Hick's Law

HICK'S LAW

I fear not the man who has practiced 10,000 kicks once, but I fear the man who has practiced one kick 10,000 times.
-- Bruce Lee

Hick's law, or the Hick–Hyman law, named after British and American psychologists William Edmund Hick and Ray Hyman, describes the time it takes for a person to make a decision as a result of the possible choices he or she has: increasing the number of choices will increase the decision time logarithmically.

Given a choice, I’ll make a good decision… given several choices, a positive outcome is far less likely. This little gem of knuckle-dragger wisdom comes to us courtesy of “Hick’s Law” better known to students of psychology as the Hick-Hyman law. Put simply: the more options we have, the longer it takes us to make a decision. That may seem like “common sense” to the more experienced among us, but take a second and think about how this applies to our lives. More to the point: think about how it applies to fighting for our lives. The more options I have to defend, say… a right hook, the less likely I am to be able to deploy one of them quickly enough to prevent my chin from doing it all alone. It doesn’t take much of a look to decide that fewer options are better where extremis is concerned.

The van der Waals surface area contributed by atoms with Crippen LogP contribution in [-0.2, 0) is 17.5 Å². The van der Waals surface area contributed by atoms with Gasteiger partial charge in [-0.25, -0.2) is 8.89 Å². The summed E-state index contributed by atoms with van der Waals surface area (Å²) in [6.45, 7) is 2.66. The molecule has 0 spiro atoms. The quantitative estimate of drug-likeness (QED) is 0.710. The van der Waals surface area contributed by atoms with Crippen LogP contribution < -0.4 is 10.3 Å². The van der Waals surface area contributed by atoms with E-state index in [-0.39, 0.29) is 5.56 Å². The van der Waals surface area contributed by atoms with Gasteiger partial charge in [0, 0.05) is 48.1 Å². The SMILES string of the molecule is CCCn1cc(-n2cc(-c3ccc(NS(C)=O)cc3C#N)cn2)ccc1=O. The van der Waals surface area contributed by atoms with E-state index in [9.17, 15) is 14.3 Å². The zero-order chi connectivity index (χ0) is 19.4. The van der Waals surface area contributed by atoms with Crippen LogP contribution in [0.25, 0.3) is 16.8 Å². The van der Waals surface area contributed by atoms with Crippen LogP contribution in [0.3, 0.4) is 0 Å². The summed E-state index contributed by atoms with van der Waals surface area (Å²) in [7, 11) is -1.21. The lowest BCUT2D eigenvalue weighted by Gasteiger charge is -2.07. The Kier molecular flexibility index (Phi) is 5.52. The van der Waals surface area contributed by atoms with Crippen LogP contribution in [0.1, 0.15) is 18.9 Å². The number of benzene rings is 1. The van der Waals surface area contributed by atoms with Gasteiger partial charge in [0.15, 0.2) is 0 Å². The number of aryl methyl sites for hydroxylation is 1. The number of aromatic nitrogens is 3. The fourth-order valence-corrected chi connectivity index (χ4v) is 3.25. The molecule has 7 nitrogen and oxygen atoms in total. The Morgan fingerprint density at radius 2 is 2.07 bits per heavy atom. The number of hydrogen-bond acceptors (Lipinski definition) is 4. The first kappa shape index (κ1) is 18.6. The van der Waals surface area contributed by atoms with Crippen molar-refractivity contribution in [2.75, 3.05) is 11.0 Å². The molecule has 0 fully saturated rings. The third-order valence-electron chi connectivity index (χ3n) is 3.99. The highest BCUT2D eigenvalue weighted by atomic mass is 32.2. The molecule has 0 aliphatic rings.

Key take away? Simplify your tools and tactics. The more you have to think about, the slower you will act.